THE parents of a girl who has battled a rare cancer have spoken of their devastation after donations to their £500,000 drive to fund life-saving treatment slowed to a trickle.

Garry and Michelle Simpson said after surgeons confirmed their six-year-old daughter Fraja’s remaining MYCN-amplified neuroblastoma cells had vanished earlier this year, fundraising had dropped from £12,000 to a few hundred pounds each month.

Afghanistan veteran Mr Simpson, who is a flight sergeant with 90 Signals at RAF Leeming, North Yorkshire, said the family has been inundated with well wishes from people who thought the appeal was over, and that the appeal total had stood at about £190,000 since Christmas.

He said it had become apparent many people did not understand the fundraising drive was to fund treatment abroad, which is unavailable on the NHS, if Fraja relapses.

Some 80 per cent of children with neuroblastoma relapse and should tests continue to show the disease has not returned, Fraja will be declared free of the disease in five years.

The first round of relapse treatment would cost about £300,000 and subsequent treatment £200,000.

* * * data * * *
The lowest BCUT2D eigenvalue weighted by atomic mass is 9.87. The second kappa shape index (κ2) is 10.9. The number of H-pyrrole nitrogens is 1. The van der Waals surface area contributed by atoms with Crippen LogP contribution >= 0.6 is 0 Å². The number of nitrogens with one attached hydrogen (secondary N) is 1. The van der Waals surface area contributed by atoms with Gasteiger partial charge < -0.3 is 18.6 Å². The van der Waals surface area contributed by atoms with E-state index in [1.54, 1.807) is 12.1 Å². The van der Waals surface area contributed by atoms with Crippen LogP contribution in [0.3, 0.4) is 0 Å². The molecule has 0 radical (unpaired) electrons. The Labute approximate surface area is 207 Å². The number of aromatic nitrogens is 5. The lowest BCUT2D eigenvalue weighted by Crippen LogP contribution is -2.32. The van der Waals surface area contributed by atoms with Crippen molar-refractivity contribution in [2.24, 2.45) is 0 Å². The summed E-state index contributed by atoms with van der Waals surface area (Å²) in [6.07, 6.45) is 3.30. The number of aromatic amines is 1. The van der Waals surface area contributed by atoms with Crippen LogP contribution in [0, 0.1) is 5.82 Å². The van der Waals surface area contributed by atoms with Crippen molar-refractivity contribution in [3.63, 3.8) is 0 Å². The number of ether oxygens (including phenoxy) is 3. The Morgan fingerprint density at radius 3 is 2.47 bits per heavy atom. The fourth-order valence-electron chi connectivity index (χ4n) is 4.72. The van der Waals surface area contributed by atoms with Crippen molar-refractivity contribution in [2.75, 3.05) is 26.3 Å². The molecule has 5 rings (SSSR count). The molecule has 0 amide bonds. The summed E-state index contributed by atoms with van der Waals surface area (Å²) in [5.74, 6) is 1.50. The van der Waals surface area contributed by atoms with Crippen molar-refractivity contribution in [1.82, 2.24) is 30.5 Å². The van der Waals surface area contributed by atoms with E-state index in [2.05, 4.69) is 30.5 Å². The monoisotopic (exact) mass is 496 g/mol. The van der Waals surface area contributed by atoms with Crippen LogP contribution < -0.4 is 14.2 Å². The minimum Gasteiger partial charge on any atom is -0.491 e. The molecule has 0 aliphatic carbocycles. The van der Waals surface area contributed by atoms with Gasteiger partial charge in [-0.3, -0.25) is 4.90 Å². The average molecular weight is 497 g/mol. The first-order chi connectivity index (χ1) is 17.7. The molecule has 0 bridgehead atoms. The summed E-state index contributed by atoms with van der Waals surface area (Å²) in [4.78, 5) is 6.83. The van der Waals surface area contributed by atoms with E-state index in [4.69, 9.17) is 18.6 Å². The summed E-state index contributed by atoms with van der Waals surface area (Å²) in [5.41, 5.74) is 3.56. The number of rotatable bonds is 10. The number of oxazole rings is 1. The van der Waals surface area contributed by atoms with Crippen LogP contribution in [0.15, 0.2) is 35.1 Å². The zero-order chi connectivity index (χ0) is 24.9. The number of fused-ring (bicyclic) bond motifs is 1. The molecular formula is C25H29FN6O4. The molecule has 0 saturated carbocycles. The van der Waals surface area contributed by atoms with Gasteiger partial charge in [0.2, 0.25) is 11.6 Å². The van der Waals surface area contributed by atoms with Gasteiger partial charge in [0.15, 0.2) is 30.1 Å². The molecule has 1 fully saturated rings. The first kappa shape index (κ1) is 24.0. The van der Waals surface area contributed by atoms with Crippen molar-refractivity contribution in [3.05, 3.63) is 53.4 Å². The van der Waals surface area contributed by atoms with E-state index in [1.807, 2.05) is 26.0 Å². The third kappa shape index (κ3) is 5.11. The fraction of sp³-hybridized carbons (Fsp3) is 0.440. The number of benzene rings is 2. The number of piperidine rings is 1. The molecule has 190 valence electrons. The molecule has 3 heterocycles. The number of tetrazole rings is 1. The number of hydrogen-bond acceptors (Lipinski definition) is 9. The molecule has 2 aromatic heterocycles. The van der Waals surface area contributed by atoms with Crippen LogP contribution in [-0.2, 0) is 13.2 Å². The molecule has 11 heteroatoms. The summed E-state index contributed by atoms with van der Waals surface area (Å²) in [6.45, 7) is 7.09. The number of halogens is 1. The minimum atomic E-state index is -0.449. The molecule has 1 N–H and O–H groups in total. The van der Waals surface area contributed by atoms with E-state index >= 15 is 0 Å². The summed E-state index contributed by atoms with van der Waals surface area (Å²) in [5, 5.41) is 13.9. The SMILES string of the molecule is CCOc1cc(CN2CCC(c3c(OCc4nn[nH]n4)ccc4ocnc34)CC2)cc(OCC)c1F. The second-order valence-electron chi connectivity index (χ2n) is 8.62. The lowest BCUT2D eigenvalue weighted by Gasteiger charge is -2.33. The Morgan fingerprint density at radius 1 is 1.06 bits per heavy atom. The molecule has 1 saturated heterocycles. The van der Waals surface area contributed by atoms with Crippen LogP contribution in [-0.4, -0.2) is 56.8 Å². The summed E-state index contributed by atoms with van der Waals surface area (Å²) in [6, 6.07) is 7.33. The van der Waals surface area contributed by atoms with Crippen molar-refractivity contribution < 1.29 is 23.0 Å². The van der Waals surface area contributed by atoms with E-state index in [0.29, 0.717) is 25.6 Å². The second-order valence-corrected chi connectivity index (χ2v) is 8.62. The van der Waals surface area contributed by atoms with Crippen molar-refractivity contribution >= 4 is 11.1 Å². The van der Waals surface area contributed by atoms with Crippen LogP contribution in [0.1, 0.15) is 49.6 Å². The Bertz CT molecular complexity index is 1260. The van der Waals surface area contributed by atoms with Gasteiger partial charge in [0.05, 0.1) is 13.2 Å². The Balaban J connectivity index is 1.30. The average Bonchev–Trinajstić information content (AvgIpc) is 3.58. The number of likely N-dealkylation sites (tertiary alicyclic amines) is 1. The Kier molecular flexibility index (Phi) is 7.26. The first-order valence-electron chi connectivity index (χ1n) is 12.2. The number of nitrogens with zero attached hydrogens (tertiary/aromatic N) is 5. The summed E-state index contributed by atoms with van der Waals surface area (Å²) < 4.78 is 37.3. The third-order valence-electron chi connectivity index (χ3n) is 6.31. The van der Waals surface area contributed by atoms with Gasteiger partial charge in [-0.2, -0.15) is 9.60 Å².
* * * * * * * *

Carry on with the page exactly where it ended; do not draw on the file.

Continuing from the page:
Should the RAF Leeming Community Primary School pupil not relapse, the appeal money will be passed to another child in need of treatment.

Mr Simpson, originally from Consett, County Durham, said: “Every single day we get questioned about whether we are still fundraising and we have to explain that Fraja’s situation has not changed.

“When a child looks sick that’s when people are most supportive. But when neuroblastoma comes back, it comes back quickly with a vengeance.

“We know a family that lost a lad to neuroblastoma last week, who had been clear of the disease for 18 months.

“We used to get random donations coming through, and while there are people taking on things, such as marathons, individually, we have only a few events planned for the summer and for many weeks now we have had not heard about any new events.

Mr Simpson, whose other children Howie and Erinn attend Durham School, added: “Every night and every weekend is taken up with meetings and trying to raise awareness, it’s never-ending, the constant worry is there as we still have to find £310,000.

“Bank Holiday Monday will be the first time over the Easter weekend that I get a chance to spend time with the kids.”

Fraja is set to undergo tests next month to see if the disease has returned.

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